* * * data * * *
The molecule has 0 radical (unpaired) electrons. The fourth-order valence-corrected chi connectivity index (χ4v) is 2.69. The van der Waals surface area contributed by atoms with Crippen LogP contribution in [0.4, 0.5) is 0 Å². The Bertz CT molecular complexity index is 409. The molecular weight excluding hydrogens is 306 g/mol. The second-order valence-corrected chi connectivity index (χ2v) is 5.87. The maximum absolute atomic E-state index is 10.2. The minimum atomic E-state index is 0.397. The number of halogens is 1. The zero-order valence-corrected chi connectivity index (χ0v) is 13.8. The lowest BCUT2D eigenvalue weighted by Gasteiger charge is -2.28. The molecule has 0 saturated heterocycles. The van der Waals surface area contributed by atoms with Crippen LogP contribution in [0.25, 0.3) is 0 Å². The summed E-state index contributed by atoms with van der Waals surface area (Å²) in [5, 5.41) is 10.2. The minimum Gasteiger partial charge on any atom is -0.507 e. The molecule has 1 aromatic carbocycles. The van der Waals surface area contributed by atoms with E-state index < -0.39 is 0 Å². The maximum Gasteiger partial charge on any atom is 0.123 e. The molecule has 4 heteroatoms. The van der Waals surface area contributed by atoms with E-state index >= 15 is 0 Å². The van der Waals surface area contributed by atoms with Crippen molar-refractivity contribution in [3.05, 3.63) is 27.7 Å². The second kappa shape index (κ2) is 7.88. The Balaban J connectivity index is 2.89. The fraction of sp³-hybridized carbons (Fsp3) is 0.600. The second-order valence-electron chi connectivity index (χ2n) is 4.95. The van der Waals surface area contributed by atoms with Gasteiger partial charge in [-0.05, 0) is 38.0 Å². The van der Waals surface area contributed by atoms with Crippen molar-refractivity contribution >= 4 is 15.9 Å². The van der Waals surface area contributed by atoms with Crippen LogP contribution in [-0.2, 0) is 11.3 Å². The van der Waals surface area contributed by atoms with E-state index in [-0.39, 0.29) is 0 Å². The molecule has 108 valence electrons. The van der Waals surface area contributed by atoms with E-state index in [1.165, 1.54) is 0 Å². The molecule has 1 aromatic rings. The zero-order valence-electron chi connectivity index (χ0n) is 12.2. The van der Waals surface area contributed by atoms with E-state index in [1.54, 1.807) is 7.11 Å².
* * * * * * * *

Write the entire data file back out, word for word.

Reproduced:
The molecule has 0 radical (unpaired) electrons. The fourth-order valence-corrected chi connectivity index (χ4v) is 2.69. The van der Waals surface area contributed by atoms with Crippen LogP contribution in [0.4, 0.5) is 0 Å². The Bertz CT molecular complexity index is 409. The molecular weight excluding hydrogens is 306 g/mol. The second-order valence-corrected chi connectivity index (χ2v) is 5.87. The maximum absolute atomic E-state index is 10.2. The minimum atomic E-state index is 0.397. The number of halogens is 1. The zero-order valence-corrected chi connectivity index (χ0v) is 13.8. The lowest BCUT2D eigenvalue weighted by Gasteiger charge is -2.28. The molecule has 0 saturated heterocycles. The van der Waals surface area contributed by atoms with Crippen LogP contribution in [0.25, 0.3) is 0 Å². The summed E-state index contributed by atoms with van der Waals surface area (Å²) in [5, 5.41) is 10.2. The minimum Gasteiger partial charge on any atom is -0.507 e. The molecule has 1 aromatic carbocycles. The van der Waals surface area contributed by atoms with E-state index < -0.39 is 0 Å². The maximum Gasteiger partial charge on any atom is 0.123 e. The molecule has 4 heteroatoms. The van der Waals surface area contributed by atoms with E-state index >= 15 is 0 Å². The van der Waals surface area contributed by atoms with Crippen molar-refractivity contribution in [3.05, 3.63) is 27.7 Å². The second kappa shape index (κ2) is 7.88. The Balaban J connectivity index is 2.89. The fraction of sp³-hybridized carbons (Fsp3) is 0.600. The second-order valence-electron chi connectivity index (χ2n) is 4.95. The van der Waals surface area contributed by atoms with Gasteiger partial charge in [-0.05, 0) is 38.0 Å². The van der Waals surface area contributed by atoms with Crippen molar-refractivity contribution >= 4 is 15.9 Å². The van der Waals surface area contributed by atoms with Crippen LogP contribution in [-0.2, 0) is 11.3 Å². The van der Waals surface area contributed by atoms with E-state index in [-0.39, 0.29) is 0 Å². The molecule has 108 valence electrons. The van der Waals surface area contributed by atoms with E-state index in [1.165, 1.54) is 0 Å². The molecule has 1 aromatic rings. The zero-order valence-electron chi connectivity index (χ0n) is 12.2. The van der Waals surface area contributed by atoms with E-state index in [1.54, 1.807) is 7.11 Å².